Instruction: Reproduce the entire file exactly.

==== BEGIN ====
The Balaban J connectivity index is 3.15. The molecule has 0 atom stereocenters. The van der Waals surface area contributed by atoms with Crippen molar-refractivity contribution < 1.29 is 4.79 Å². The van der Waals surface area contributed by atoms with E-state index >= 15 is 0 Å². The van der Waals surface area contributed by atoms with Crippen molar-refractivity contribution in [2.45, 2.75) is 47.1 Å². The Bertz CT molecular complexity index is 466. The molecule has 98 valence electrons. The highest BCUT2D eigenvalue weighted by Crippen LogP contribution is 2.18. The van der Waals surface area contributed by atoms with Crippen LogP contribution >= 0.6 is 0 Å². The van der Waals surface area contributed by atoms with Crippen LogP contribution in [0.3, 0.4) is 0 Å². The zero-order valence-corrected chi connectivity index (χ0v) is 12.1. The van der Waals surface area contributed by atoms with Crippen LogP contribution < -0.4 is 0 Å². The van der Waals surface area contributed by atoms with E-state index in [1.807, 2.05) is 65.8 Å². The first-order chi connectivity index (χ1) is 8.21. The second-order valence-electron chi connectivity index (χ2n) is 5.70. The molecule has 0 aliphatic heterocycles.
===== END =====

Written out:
The Balaban J connectivity index is 3.15. The molecule has 0 atom stereocenters. The van der Waals surface area contributed by atoms with Crippen molar-refractivity contribution < 1.29 is 4.79 Å². The van der Waals surface area contributed by atoms with E-state index >= 15 is 0 Å². The van der Waals surface area contributed by atoms with Crippen molar-refractivity contribution in [2.45, 2.75) is 47.1 Å². The Bertz CT molecular complexity index is 466. The molecule has 98 valence electrons. The highest BCUT2D eigenvalue weighted by Crippen LogP contribution is 2.18. The van der Waals surface area contributed by atoms with Crippen LogP contribution >= 0.6 is 0 Å². The van der Waals surface area contributed by atoms with Crippen LogP contribution in [0.3, 0.4) is 0 Å². The zero-order valence-corrected chi connectivity index (χ0v) is 12.1. The van der Waals surface area contributed by atoms with Crippen LogP contribution < -0.4 is 0 Å². The van der Waals surface area contributed by atoms with E-state index in [1.807, 2.05) is 65.8 Å². The first-order chi connectivity index (χ1) is 8.21. The second-order valence-electron chi connectivity index (χ2n) is 5.70. The molecule has 0 aliphatic heterocycles.